I have mentioned earlier that careful attention needs to be paid to the suggested restructuring of development assistance and the possible changes for Dutch international NGOs. I am not enamoured by the idea of the homogenisation of Dutch development assistance along the lines of USAID, DFID, etc. The US model of development assistance, with its high degree of self-interest and gruelling conditionalities, which have often left recipient countries fit only for unequal integration in global economies, is hardly worthy of emulation. (Who can forget the wave of conservatism that undermined the women’s movement during the Bush regime?) I will not say the same for independent American philanthropy, large and small, which has done good work. It would be very unfortunate if the Netherlands were to move towards a centralized model of development deliverance: ‘NLAID’ may sound good, but what does it mean for its constituencies? There is room for everyone, and the world needs diversity, choice, pluralistic approaches, and a clear understanding that one size does not fit all.

My suggestion is first to get the political and social world view right through public debates that include all agencies who have been working in the development sector. Only after such debates should we attempt to frame appropriate structural reforms. A consolidation of strengths will ensure that there will be long-term gains. In contrast, the same old wine in a new bottle may well be counterproductive. Foreign policies are domestic and insider reflections of the people we are. I have had the good fortune to meet many Dutch citizens in small communities, in academia, and in social-development organizations, and they have always remained real to me in their openness to understand and to engage with the other. These social exchanges have very little to do with funds. However, the corridors of governments often do not resonate with the voices of their citizens. The enlightened state must work towards a wider sense of just transactions but without loss of public agency.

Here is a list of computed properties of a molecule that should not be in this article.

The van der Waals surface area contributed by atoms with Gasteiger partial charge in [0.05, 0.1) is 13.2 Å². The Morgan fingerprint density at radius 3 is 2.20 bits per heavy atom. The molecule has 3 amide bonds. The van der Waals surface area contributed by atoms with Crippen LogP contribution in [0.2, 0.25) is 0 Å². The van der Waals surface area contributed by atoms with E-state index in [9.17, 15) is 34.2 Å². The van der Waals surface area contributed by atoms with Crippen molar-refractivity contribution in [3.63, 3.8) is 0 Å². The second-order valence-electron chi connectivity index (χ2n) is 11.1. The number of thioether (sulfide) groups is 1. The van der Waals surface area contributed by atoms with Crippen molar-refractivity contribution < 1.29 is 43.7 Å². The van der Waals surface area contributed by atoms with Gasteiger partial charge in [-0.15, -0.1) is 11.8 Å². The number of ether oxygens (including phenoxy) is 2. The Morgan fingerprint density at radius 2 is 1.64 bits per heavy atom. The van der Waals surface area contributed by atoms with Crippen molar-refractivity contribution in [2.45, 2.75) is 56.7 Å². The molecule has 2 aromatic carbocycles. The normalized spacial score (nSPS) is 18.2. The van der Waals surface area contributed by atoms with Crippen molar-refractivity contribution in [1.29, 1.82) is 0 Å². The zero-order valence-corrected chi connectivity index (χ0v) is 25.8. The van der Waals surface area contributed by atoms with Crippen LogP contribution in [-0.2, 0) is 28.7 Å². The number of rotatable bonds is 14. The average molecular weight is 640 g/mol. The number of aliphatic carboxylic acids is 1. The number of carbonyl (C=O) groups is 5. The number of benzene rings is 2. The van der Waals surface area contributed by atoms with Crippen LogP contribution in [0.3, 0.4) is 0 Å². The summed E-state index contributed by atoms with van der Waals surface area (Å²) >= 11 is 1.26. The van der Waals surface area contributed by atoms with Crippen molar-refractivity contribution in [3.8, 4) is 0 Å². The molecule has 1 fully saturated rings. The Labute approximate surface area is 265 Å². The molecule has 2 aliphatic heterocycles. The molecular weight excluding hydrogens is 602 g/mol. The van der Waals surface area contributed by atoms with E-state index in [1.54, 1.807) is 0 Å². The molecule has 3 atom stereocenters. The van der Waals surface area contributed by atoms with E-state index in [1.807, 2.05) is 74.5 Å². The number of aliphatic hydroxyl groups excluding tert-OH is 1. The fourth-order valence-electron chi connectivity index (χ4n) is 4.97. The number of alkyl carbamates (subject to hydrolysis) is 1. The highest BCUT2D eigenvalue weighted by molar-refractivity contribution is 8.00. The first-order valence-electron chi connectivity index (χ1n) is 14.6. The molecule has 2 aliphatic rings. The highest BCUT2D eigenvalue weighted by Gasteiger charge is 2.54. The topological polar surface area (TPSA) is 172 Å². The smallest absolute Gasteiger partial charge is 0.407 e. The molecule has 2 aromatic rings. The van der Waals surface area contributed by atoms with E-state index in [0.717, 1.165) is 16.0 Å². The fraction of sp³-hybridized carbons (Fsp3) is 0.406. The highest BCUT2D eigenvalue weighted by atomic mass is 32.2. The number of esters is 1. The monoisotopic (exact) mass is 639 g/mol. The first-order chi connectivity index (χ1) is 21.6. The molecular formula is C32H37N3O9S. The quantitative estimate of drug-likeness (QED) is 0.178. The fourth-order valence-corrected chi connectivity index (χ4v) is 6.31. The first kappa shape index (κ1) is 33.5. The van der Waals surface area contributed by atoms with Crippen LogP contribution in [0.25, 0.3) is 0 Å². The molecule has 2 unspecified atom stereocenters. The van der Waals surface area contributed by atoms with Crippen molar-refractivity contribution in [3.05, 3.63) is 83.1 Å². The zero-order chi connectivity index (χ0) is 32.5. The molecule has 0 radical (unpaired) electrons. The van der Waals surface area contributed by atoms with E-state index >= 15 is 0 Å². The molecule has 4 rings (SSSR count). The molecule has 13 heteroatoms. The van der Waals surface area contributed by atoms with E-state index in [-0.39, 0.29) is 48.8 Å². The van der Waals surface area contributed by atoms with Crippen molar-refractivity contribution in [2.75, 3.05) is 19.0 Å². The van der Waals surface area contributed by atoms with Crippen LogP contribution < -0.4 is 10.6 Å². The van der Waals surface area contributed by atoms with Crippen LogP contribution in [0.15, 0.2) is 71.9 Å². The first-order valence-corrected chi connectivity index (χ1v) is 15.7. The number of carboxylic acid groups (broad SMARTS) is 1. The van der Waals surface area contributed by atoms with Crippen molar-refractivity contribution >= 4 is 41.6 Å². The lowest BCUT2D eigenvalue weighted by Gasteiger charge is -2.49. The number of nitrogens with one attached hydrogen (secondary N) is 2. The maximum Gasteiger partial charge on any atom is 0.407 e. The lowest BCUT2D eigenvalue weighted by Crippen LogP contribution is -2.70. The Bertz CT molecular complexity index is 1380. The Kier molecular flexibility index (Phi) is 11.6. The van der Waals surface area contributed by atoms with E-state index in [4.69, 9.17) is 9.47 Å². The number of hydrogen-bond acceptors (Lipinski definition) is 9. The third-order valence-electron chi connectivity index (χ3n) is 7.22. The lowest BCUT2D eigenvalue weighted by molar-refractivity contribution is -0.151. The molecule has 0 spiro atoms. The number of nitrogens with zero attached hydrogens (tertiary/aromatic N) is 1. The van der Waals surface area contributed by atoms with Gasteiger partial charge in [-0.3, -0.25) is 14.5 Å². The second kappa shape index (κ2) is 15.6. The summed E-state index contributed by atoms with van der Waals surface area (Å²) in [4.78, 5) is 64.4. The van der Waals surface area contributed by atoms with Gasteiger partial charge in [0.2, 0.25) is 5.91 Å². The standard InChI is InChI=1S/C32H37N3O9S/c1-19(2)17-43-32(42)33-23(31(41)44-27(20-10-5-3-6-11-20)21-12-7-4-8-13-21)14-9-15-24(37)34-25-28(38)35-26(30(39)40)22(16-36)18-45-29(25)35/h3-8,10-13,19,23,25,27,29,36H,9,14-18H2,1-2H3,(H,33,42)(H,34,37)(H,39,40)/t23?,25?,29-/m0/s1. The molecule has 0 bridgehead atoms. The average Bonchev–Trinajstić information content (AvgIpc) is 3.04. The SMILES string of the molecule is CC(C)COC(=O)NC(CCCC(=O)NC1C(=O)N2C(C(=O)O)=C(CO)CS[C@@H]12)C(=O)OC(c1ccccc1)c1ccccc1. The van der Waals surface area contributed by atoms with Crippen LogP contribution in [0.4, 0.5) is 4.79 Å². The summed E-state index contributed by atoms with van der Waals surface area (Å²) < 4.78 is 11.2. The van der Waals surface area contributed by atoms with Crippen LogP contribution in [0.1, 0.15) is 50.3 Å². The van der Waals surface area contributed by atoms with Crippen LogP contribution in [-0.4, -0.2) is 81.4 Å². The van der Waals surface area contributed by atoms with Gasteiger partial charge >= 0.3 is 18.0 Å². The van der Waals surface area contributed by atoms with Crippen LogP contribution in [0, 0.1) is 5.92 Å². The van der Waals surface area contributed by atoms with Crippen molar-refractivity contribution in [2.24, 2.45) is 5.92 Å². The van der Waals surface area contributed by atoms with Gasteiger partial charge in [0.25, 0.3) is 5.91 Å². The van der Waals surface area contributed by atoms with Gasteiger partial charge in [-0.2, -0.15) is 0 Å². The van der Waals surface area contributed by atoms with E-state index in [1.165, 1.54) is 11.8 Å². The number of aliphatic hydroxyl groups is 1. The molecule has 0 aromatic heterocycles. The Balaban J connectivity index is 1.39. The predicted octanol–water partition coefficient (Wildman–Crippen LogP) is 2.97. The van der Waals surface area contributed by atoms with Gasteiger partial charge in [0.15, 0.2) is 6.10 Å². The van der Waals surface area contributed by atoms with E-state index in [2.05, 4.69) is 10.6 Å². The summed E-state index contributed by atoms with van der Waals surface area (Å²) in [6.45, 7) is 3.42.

In conclusion, a renewed internationalism is needed to strengthen public associations at the grassroots level. They remain in history as the voice and representation of the larger will, both domestically and internationally. This requires both state and non-state agencies to provide support for durable and sustainable institutional development that is autonomous, targeted and efficient. Development work at the field level often brings home the truth that people who live in distressed situations are not contestants for spaces and survival. They are authors of their destiny and we need to understand that the final visions about democracy will be forged by them. The highest levels of global partnerships must hold this as a core political value, and we need to know that we cannot turn back on those achievements of all these years that did much good in advancing ratified international agreements, from the Universal Declaration of Human Rights to the Kyoto Protocol. We need to move on to the next level in achieving global justice. Our own lived sense of justice must be part of this inclusive global order, not apart from it.